The pandemic brought many solar power projects to a halt in the spring. But the industry more than made up for the lost activity later in the year and is now on track to provide more than 40 percent of the new electricity generating capacity added this year.
Solar power capacity added by the close of 2020 would be 43 percent higher than in 2019, an industry association and research firm said in a report released on Tuesday.
All told, about 43 percent of the new electricity generating capacity added this year will be from solar panels, according to the report by the Solar Energy Industries Association and Wood Mackenzie, a research and consulting firm. Large solar farms led the growth, but residential installations also jumped between the second and third quarters of the year.
Renewable energy groups had feared that the pandemic would devastate business, but the reality was far different. As the cost of solar panels continues to fall and as concerns about climate change grow, more utilities and homeowners are deciding to go solar, often because they can save a lot of money over the life of the systems compared to paying for energy from fossil fuels. In many areas, solar panels now provide electricity at a lower cost than new coal or natural gas power plants, and in some areas they can provide power for less than existing fossil fuel plants.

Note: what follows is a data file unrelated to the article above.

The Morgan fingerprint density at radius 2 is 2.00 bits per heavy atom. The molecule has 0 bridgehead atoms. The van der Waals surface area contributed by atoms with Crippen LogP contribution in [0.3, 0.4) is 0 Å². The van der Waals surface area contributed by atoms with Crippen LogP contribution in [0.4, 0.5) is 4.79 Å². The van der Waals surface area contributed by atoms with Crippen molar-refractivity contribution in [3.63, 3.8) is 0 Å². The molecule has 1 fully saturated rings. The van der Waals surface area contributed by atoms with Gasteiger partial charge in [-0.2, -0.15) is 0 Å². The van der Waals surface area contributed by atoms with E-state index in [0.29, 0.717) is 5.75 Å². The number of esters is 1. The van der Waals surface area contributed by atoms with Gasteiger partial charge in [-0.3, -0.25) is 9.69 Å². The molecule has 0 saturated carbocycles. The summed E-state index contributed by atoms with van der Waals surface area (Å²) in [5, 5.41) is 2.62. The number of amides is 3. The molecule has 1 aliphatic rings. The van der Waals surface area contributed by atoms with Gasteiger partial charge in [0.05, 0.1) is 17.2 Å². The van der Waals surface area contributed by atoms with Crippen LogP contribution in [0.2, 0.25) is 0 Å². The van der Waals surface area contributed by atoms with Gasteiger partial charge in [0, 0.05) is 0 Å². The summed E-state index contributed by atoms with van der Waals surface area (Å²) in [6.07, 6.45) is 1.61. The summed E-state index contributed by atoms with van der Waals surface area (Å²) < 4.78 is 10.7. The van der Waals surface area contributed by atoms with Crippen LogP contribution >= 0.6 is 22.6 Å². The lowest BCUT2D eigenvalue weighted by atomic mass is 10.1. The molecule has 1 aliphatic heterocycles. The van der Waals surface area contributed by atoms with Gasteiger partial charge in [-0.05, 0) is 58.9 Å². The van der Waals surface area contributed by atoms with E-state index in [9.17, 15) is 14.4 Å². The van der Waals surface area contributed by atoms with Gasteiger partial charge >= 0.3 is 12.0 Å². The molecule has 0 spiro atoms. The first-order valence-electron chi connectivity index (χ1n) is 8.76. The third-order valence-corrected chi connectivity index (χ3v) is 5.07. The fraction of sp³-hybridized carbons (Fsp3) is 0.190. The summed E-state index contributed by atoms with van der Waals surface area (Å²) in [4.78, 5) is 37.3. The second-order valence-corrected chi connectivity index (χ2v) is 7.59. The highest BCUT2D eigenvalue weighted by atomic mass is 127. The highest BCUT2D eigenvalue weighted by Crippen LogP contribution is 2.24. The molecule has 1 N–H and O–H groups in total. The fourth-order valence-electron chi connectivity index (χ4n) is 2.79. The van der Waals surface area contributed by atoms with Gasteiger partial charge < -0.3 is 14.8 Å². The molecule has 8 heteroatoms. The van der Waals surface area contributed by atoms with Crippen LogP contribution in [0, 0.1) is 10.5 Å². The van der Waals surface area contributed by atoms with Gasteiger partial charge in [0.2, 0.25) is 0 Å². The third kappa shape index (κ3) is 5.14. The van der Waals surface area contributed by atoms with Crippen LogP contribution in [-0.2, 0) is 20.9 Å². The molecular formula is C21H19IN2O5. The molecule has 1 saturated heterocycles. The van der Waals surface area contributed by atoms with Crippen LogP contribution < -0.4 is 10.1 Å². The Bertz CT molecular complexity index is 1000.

The pandemic may have helped the industry: As spending on entertainment and travel fell, people had more money to consider investing in rooftop solar systems, which when paired with batteries can also serve as backup power during wildfires and storms. Utilities have also increased their reliance on solar and wind power as demand for electricity has fallen, forcing operators to cut costs and focus more on renewable sources, which are cheaper to operate.
The industry’s performance in 2020 “speaks to our ability to support economic growth, even in our darkest moments,” said Abigail Ross Hopper, president and chief executive of the solar association.
Texas led the nation in solar installations measured by megawatts, followed by Florida, California, South Carolina and Virginia. Except California, those states reported more installations through the first nine months of the year than in all of 2019.
After a slow start because of the pandemic, the California Solar and Storage Association said it expected to finish the year with more installations than in 2019.
In Britain, 370,000 people reported being laid off from August to October, the most on record for a three-month period, as employers cut jobs before the end of the government’s wage-subsidy program, which never actually ended.
The nation’s unemployment rate increased to 4.9 percent from 4.8 percent in the three months to October, according to the Office for National…
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